Metagenomic assembly, binning, dereplication, and annotation

Reads were filtered and trimmed using FastP [24] with default parameters. [25] was used to remove PhiX control reads and reads mapping to the Mus musculus and Homo sapiens genomes, which was performed as a precautionary step since the DNA libraries were prepared in a facility that routinely handles vertebrate model organisms. Metagenomic contigs were assembled independently for each specimen using Megahit v1.2.9 [26 ] and subsequently binned using MetaBAT 2 v2:2.15 [27] with default parameters. Contaminating contigs were identified on the basis of being outliers with regard to genomic content (i.e., %GC and tetranucleotide content) and removed from the bins using RefineM v0.0.25 [28]. The qualities of the refined bins were assessed using CheckM v1.1.2 [29 ]; only bins with quality scores equal to or higher than a cutoff score of 40, calculated as genome completeness—5× contamination [28]—and which had at least 85% genome completeness were retained for downstream analysis. MAGs were then dereplicated using dRep v2.5.2 [30] within each host species using a cutoff of 96.5% average nucleotide identity, an empirically derived estimate of maximum prokaryotic intraspecific genomic divergence [31]. Protein predictions and KEGG Orthology (KO) annotations ( were performed on the MAGs using EnrichM v0.5.0 [32]. Pfam annotations were performed on the protein domains using Interproscan v5.39-77 [33]. For proteins that contained duplicated identical domain annotations, only one domain was retained to avoid double-counting proteins. The relative abundances of each MAG per host specimen were evaluated with CoverM v0.4.0 ( using the concatenated dereplicated Caribbean Ircinia MAG dataset. We chose this scheme as previous research using 16S rRNA metabarcoding demonstrated a high degree of symbiont sharing, although at varying relative abundances [4].

Processing of publicly available I. ramosa symbiont and Tara oceans MAGs

Publicly available I. ramosa symbiont MAGs (NCBI BioProject ID PRJNA555144) and MAGs produced from pelagic samples collected during the Tara Oceans Expedition that correspond to North Atlantic and South Pacific oceanic provinces (NCBI BioProject ID PRJNA391943) [34] were downloaded from NCBI. The quality filtering, dereplication, and annotation steps were performed as outlined above. Taxonomy was assigned to the MAGs, and a whole-genome phylogenetic tree was produced for the Ircinia MAGs using GTDB-Tk v1.0.2 [35].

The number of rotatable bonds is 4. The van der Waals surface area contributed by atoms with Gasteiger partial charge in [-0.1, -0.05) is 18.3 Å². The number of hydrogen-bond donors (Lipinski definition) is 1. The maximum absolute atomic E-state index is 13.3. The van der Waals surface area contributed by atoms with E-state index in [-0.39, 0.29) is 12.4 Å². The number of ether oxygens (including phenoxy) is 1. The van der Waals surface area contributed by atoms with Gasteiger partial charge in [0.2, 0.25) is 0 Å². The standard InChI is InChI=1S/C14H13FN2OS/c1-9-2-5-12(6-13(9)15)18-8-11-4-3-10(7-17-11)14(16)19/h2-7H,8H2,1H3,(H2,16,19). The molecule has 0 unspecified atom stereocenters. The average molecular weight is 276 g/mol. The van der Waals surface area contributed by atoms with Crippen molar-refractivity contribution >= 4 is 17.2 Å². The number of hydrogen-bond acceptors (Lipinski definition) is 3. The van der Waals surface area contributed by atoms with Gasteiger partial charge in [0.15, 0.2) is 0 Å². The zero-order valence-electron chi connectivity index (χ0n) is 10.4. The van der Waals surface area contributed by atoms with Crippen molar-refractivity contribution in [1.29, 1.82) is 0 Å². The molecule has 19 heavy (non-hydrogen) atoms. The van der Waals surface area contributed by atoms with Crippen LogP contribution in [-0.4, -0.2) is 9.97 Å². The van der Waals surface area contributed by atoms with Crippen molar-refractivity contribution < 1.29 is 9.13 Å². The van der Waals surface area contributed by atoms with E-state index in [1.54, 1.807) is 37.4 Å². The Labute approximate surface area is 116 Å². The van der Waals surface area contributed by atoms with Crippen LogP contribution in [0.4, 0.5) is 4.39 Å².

Enrichment analysis

We compared MAGs sourced from each Ircinia host species to Tara Oceans MAGs from the oceanic province that encompassed the collection sites of the sponges (North Atlantic for the ten Caribbean Ircinia species and South Pacific for I. ramosa). Pairwise permutational t-tests were run for 10,000 iterations that compared the average abundance (e.g., copy number) of a feature in the MAGs belonging to a given Ircinia species against the Tara Oceans datasets. To factor in differences in genome size, we normalized feature counts by dividing them by the total number of predicted proteins prior to the t-tests. p-values were corrected using the false discovery rate adjustment of Benjamini-Hochberg [36] using the total number of features within an annotation category (either KO or Pfam). Given the high number of multiple comparisons, we further decided to assign a conservative significance cutoff of p < 0.01. Additionally, we omitted the features that were present in less than 10% of both the Ircinia and Tara Oceans MAGs. The enrichment analysis pipeline was also performed at the phylum level (or class level, in the case of Proteobacteria) comparing Tara Oceans MAGs against Ircinia MAGs. To ensure sufficient sample sizes for the analysis, this analysis grouped samples across sources and required a minimum of ten MAGs belonging to each life history category.

Inference of selection, homology search, and phylogenetic analysis in CSGs

We subjected the most common cluster of steroid genes (CSGs) to variant analysis. In the order that they appear in the CSGs, these genes are delta14-sterol reductase [EC:] (TM7SF2/ERG24), sterol 14alpha-demethylase [EC:] (CYP51), and lanosterol synthase [EC:] (LSS/ERG7). We restricted the analysis to the ten Caribbean Ircinia species as they all shared the same DNA extraction, library prep, sequencing, and MAG refinement pipeline. Preparation for this dataset differed from the enrichment analysis dataset in that the MAGs underwent dereplication across the ten host species instead of within each host species. This dereplication scheme produced fewer MAGs, which reduced computational burden, a necessary consideration to keep the wall time of the analysis and storage space of the intermediate files within feasibility.